Confused by his moods, she watched him cross to a thick goblet with a knife beside it.
Sasha sipped blood from a goblet, content.
"That's right, you are a vampire, welcome to immortality." He handed Jackson a goblet then turned toward Sarah with the other.
Jackson held the goblet, mortified, yet he had never felt such a hunger, nay––lust, as he did for the contents.
He conferred with the other five, then left the chamber for a few moments, returning with a goblet and a knife.
He placed the goblet in front of each vampire, handing them the knife. In turn, all six cut into the palm of their hands and collected their blood.
Damian's wine goblet was never empty during the day, and he always had well-cared-for boots and more fresh flowers in his room than Darian.
In the Goblet ministry of1886-1887he was minister of public instruction, and in the Bourgeois cabinet of1895-1896he held the portfolio for foreign affairs.
It is generally tubular in form, but in some species two forms are produced on the same plant, lower or terrestrial goblet-shaped pitchers and upper suspended pitchers retaining the more primitive more or less tubular form; in a few species a third form - funnelor cornucopia-shaped pitchers - occurs in the upper part.
France was equally careless of Italian susceptibilities, and in April 1888 Goblet made a futile but irritating attempt to enforce at Massawa the Ottoman rgime of the capitulations in regard to non-Italian residents.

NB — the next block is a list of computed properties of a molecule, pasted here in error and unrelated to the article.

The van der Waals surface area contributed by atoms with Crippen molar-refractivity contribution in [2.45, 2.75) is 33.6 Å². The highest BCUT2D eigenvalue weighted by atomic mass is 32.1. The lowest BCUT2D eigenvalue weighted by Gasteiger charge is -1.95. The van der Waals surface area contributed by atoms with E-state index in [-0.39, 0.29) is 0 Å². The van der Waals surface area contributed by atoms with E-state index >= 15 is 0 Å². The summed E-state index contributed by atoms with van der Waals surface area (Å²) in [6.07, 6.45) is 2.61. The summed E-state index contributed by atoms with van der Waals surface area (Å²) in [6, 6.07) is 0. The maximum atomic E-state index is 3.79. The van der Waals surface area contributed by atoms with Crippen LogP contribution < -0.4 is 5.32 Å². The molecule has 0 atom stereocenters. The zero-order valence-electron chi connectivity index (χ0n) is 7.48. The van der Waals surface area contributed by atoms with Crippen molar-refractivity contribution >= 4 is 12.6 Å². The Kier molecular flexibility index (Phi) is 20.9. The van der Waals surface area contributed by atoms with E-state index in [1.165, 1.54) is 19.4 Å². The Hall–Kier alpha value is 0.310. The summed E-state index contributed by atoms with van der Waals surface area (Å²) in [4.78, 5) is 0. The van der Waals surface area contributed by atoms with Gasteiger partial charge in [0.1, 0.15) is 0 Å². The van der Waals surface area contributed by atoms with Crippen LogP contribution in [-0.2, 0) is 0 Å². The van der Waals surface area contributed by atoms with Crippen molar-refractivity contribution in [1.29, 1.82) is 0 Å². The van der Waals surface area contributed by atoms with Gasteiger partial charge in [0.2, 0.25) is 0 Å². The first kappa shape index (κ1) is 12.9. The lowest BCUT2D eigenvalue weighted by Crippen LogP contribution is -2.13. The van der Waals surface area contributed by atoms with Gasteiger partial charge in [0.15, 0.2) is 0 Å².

The "Luck of Eden Hall," which has been celebrated in a ballad by the duke of Wharton, and in a second ballad written by Uhland, the German poet, and translated by Longfellow, is an enamelled goblet, kept in a leathern case dating from the times of Henry IV.
Tasse, cup; all from Persian tas, goblet), a word generally adopted by archaeologists and connoisseurs for a type of drinking vessel.
Goblet at the war office.
Goblet was not sorry to get rid of him by resigning.
GOBLET, a large type of drinking-vessel, particularly one shaped like a cup, without handles, and mounted on a shank with a foot.
Calix, calicis, cup), a drinking-vessel of the cup or goblet form, now only used of the cup used in the celebration of the Eucharist.
12 At Fernando Po, when there The interpretation is uncertain, but the motive has parallels (see Goblet d'Alviella, Migration of Symbols, London, 18 94, pp. 129, 133, 567 seq.).